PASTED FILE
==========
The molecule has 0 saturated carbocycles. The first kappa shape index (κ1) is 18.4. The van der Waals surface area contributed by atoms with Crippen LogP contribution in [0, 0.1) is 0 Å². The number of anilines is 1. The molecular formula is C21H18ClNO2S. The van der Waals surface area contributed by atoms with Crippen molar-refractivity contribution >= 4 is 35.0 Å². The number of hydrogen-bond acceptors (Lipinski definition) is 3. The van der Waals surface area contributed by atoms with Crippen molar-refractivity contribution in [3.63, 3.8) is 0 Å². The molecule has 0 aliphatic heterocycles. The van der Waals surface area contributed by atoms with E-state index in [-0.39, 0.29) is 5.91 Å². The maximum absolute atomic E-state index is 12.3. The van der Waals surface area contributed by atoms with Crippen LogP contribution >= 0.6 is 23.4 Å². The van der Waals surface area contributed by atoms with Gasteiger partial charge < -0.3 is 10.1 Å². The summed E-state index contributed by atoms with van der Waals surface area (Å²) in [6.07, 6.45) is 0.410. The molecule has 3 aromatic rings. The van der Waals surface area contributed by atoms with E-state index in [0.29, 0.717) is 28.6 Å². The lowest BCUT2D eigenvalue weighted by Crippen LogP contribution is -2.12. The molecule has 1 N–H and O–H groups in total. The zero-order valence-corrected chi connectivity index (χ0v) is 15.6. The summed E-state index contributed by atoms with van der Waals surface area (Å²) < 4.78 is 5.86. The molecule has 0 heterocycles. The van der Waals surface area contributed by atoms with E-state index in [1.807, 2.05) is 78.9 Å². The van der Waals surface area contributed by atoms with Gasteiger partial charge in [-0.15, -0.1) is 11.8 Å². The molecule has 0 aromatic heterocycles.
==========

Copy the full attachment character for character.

The molecule has 0 saturated carbocycles. The first kappa shape index (κ1) is 18.4. The van der Waals surface area contributed by atoms with Crippen LogP contribution in [0, 0.1) is 0 Å². The number of anilines is 1. The molecular formula is C21H18ClNO2S. The van der Waals surface area contributed by atoms with Crippen molar-refractivity contribution >= 4 is 35.0 Å². The number of hydrogen-bond acceptors (Lipinski definition) is 3. The van der Waals surface area contributed by atoms with Crippen molar-refractivity contribution in [3.63, 3.8) is 0 Å². The molecule has 0 aliphatic heterocycles. The van der Waals surface area contributed by atoms with E-state index in [-0.39, 0.29) is 5.91 Å². The maximum absolute atomic E-state index is 12.3. The van der Waals surface area contributed by atoms with Crippen LogP contribution >= 0.6 is 23.4 Å². The van der Waals surface area contributed by atoms with Gasteiger partial charge < -0.3 is 10.1 Å². The summed E-state index contributed by atoms with van der Waals surface area (Å²) in [6.07, 6.45) is 0.410. The molecule has 3 aromatic rings. The van der Waals surface area contributed by atoms with E-state index in [0.29, 0.717) is 28.6 Å². The lowest BCUT2D eigenvalue weighted by Crippen LogP contribution is -2.12. The molecule has 1 N–H and O–H groups in total. The zero-order valence-corrected chi connectivity index (χ0v) is 15.6. The summed E-state index contributed by atoms with van der Waals surface area (Å²) < 4.78 is 5.86. The molecule has 0 heterocycles. The van der Waals surface area contributed by atoms with E-state index in [1.807, 2.05) is 78.9 Å². The van der Waals surface area contributed by atoms with Gasteiger partial charge in [-0.15, -0.1) is 11.8 Å². The molecule has 0 aromatic heterocycles.